Nested virtualization refers to virtualization that runs inside an already virtualized environment. In other words, it’s the ability to run a hypervisor inside of a virtual machine (VM), which itself runs on a hypervisor.
With nested virtualization, you’re effectively nesting a hypervisor within a hypervisor. The hypervisor running the main virtual machine is considered a level 0, or LO hypervisor, and the initial hypervisor running inside the virtual machine is referred to as a level 1 or L1 hypervisor. Further nested virtualization would result in a level 2 (L2) hypervisor inside the nested VM, then a level 3 (L3) hypervisor within that nested VM, and so forth.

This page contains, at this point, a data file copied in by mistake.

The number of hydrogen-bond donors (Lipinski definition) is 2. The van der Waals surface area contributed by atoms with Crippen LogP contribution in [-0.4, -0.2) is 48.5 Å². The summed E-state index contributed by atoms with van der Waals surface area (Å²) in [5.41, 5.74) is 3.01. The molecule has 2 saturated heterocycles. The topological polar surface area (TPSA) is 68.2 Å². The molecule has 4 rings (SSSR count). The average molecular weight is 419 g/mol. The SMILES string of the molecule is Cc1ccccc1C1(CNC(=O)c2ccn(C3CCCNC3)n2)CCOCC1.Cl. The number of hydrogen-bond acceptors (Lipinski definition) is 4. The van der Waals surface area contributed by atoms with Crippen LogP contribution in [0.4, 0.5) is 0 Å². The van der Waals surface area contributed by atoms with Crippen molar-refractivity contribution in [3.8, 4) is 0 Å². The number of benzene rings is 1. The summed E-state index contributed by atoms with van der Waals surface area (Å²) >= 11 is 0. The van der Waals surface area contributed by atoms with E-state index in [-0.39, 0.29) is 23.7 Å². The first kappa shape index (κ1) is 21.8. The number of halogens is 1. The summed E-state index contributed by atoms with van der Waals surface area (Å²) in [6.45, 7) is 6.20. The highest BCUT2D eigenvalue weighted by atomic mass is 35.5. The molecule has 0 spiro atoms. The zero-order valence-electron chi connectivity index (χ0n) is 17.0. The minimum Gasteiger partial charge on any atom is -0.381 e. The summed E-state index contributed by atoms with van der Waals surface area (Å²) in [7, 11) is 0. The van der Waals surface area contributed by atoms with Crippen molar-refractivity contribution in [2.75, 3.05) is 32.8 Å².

Which Hypervisors Support Nested Virtualization and Use Cases for Nested Virtualization
Not all hypervisors and operating systems support nested virtualization. Hypervisors that do support nested virtualization include KVM and VMware ESXi hypervisors (called Nested ESXi). Nested ESXi also supports Hyper-V, Xen and KVM guest hypervisors as of ESXi version 6.0.
Microsoft introduced support for nested virtualization with Hyper-V in Windows Server 2016.
Nested virtualization can be used for development and testing purposes, virtualization training, providing guest virtualization to end users, deployment testing of “virtual clouds,” testing configurations and other cases where running multiple hypervisors on the same host server might be needed.